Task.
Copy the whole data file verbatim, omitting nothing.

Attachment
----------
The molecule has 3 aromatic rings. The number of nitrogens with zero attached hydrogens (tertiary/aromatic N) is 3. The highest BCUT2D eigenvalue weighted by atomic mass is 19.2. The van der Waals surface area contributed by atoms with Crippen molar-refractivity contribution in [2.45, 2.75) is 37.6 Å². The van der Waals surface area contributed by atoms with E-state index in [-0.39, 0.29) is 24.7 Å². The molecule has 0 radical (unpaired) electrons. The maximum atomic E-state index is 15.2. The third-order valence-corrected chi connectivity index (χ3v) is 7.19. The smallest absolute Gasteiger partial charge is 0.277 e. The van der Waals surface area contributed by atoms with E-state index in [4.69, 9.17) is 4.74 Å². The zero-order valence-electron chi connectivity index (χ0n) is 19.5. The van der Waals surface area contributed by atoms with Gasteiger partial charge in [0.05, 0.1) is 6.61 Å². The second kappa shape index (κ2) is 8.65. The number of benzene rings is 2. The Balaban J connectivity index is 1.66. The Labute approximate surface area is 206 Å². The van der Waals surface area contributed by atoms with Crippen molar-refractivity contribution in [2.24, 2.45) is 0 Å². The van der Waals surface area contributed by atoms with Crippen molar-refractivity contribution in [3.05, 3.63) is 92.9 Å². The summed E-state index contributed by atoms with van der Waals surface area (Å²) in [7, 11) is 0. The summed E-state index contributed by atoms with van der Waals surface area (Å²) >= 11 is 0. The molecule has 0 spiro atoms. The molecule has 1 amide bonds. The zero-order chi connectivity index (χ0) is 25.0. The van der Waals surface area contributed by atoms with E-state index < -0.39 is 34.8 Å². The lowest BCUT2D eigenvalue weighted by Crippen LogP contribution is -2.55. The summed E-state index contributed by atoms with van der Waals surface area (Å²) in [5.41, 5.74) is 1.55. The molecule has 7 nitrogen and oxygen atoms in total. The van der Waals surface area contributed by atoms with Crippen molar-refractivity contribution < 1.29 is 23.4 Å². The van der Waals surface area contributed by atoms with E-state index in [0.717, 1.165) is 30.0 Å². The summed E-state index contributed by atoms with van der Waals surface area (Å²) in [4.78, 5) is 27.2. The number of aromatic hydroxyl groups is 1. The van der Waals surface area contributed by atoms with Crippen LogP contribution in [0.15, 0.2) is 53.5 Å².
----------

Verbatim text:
The molecule has 3 aromatic rings. The number of nitrogens with zero attached hydrogens (tertiary/aromatic N) is 3. The highest BCUT2D eigenvalue weighted by atomic mass is 19.2. The van der Waals surface area contributed by atoms with Crippen molar-refractivity contribution in [2.45, 2.75) is 37.6 Å². The van der Waals surface area contributed by atoms with E-state index in [-0.39, 0.29) is 24.7 Å². The molecule has 0 radical (unpaired) electrons. The maximum atomic E-state index is 15.2. The third-order valence-corrected chi connectivity index (χ3v) is 7.19. The smallest absolute Gasteiger partial charge is 0.277 e. The van der Waals surface area contributed by atoms with E-state index in [4.69, 9.17) is 4.74 Å². The zero-order valence-electron chi connectivity index (χ0n) is 19.5. The van der Waals surface area contributed by atoms with Gasteiger partial charge in [0.05, 0.1) is 6.61 Å². The second kappa shape index (κ2) is 8.65. The number of benzene rings is 2. The Balaban J connectivity index is 1.66. The Labute approximate surface area is 206 Å². The van der Waals surface area contributed by atoms with Crippen molar-refractivity contribution in [2.24, 2.45) is 0 Å². The van der Waals surface area contributed by atoms with Crippen molar-refractivity contribution in [3.05, 3.63) is 92.9 Å². The summed E-state index contributed by atoms with van der Waals surface area (Å²) in [7, 11) is 0. The summed E-state index contributed by atoms with van der Waals surface area (Å²) >= 11 is 0. The molecule has 0 spiro atoms. The molecule has 1 amide bonds. The zero-order chi connectivity index (χ0) is 25.0. The van der Waals surface area contributed by atoms with E-state index < -0.39 is 34.8 Å². The lowest BCUT2D eigenvalue weighted by Crippen LogP contribution is -2.55. The summed E-state index contributed by atoms with van der Waals surface area (Å²) in [5.41, 5.74) is 1.55. The molecule has 7 nitrogen and oxygen atoms in total. The van der Waals surface area contributed by atoms with Crippen molar-refractivity contribution < 1.29 is 23.4 Å². The van der Waals surface area contributed by atoms with E-state index in [0.717, 1.165) is 30.0 Å². The summed E-state index contributed by atoms with van der Waals surface area (Å²) in [4.78, 5) is 27.2. The number of aromatic hydroxyl groups is 1. The van der Waals surface area contributed by atoms with Crippen LogP contribution in [0.15, 0.2) is 53.5 Å².